PIAC joined Change The Record and more than 180 human rights and legal experts, social justice organisations and First Nations community groups in signing an open letter condemning the Queensland government for overriding the state’s Human Rights Act in order to detain children in state police watch houses indefinitely.
Dear Premier Palaszczuk and Minister Ryan,
CC: Deputy Premier Hon Steven Miles, Attorney General Yvette D’ath, Hon Dianne Farmer Minister for Youth Justice
We write to condemn the Queensland Government’s rushed amendments that, having now passed, will override the State’s Human Rights Act to allow adult watch houses to be used as youth detention centres for the next three years.
The 180 organisations and individual advocates that have signed onto this letter are a collective of human rights, legal, disability rights, health and community groups and experts who are vehemently opposed to the willingness and determination of the Queensland Government to continue to impose punitive and carceral solutions onto vulnerable and marginalised children.
These changes in law undeniably violate children’s rights and exacerbate the human rights emergency in Queensland’s already broken youth justice system that disproportionately affects Aboriginal and Torres Strait Islander children. Although around 8% of 10-17 year olds in Queensland are First Nations, at least 65% of the Queensland youth prison population on an average day are First Nations children.
The amendments put forward by the Palaszczuk Government violate human rights instruments that Australia has signed and ratified, including the UN Convention on the Rights of the Child (CRC), Convention on the Rights of People with Disabilities (CRPD), Declaration of the Rights of Indigenous Peoples (UNDRIP), the Convention Against Torture (CAT), the Rules for the Protection of Juveniles Deprived of Their Liberty (Havana Rules) and the Standard Minimum Rules for the Administration of Juvenile Justice (Beijing Rules).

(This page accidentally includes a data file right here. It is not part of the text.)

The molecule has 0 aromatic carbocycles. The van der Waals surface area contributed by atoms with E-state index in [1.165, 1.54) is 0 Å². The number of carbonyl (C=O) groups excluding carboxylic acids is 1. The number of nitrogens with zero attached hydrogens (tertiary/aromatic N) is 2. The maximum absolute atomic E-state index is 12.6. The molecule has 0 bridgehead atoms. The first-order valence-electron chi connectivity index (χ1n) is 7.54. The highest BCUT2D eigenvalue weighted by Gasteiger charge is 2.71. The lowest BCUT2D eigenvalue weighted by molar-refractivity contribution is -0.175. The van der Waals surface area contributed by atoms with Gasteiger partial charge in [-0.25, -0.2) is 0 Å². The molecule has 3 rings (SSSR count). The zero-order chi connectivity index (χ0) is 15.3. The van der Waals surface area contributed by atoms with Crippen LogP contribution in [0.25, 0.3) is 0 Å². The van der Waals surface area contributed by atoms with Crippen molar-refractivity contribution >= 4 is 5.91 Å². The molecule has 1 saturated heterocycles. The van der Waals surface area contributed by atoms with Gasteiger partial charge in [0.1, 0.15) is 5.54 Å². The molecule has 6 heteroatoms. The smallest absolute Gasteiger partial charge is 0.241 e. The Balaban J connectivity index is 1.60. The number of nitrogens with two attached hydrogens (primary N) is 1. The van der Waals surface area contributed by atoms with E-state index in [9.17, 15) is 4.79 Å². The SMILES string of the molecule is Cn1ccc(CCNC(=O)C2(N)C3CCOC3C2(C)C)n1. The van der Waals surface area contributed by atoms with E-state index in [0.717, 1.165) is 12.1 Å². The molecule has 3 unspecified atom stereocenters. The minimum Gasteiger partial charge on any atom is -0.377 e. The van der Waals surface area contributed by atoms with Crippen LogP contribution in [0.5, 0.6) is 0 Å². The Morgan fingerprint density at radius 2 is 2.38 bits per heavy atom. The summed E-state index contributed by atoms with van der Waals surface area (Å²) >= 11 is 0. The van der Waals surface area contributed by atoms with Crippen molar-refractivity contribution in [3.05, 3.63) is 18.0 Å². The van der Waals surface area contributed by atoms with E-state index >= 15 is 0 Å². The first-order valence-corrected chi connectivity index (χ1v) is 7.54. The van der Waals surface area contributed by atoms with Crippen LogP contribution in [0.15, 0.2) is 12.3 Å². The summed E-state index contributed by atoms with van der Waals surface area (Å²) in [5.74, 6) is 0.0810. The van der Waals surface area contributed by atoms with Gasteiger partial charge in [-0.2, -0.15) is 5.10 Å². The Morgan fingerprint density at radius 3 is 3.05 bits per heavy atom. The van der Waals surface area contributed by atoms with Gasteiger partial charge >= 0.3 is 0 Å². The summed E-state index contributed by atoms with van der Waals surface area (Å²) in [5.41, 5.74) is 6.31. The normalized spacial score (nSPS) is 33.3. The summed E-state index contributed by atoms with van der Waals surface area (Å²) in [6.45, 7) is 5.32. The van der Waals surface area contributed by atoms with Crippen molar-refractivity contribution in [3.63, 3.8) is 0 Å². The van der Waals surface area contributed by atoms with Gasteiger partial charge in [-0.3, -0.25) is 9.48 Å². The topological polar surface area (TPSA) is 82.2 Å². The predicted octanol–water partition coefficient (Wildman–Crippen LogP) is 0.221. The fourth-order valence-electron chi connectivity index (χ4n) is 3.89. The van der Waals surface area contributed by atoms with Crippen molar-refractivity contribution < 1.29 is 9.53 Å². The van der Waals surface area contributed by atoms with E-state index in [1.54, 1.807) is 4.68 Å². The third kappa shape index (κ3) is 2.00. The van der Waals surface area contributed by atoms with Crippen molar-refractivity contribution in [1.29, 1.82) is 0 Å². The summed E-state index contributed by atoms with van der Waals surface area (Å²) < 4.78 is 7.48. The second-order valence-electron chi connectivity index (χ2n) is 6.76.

Since Australia’s ratification of the CRC in 1990, successive Commonwealth, state and territory governments have failed to incorporate the CRC into domestic law. The Australian Government refuses to ratify the Optional Protocol to the CRC, denying First Nations children, and all children, the right to communicate with the UN about the severe human rights abuses they are experiencing in Australia.
This situation has resulted in the systematic denial and breach of the human rights of children in custody, and failure to hold Australia accountable to our UN commitments. Overwhelmingly it is First Nations children and children with disabilities who are experiencing this shocking abusive treatment.
The Queensland Government’s actions are of such dire concern that our colleagues at the First Peoples Disability Network have taken the step of notifying the UN Committee Against Torture (CAT). In November last year, the CAT issued a scathing report on Australia’s compliance with its international anti-torture framework and protocols, raising serious concerns about the treatment of and conditions facing children in youth detention and police watch houses.
Queensland’s latest youth justice changes show complete lack of respect for the CAT’s recommendations for preventing torture and mistreatment behind bars.
Australia cannot afford to violate the rights of First Nations children any longer.
The Palaszczuk Government has already shown contempt for UN torture protocols. In 2022, it blocked the UN torture prevention body from visiting places where people are detained. It now wishes to exclude indefinite detention of children by police from human rights oversight. These are the places where human rights safeguards are needed most.
We demand accountability and call on the Australian Government to ratify the Optional Protocol to the CRC and fully implement the OPCAT without further delay, and establish a national Youth Justice Taskforce as recommended by Anne Hollonds, the National Children’s Commissioner.
Countless recommendations from Royal Commissions, and Federal Inquiries have sought to end the mass incarceration of First Nations children, and yet the Queensland Government has passed laws and amendments since 2021 that have only increased the number of First Nations children in the legal system. There is a stark disconnect between the Government’s claimed commitment to community safety and supporting First Nations communities, and the policy and laws that are now in place.
As a collective of expert organisations, we are outraged that the Queensland Government has failed to implement advice and expertise on alternatives to incarceration, community-led approaches that support children and their families, and have opted instead to suspend its own Human Rights Act and violate international laws to continue to punish and criminalise Queensland children. The Government must immediately unwind these law changes, and end its cruel ‘business as usual’.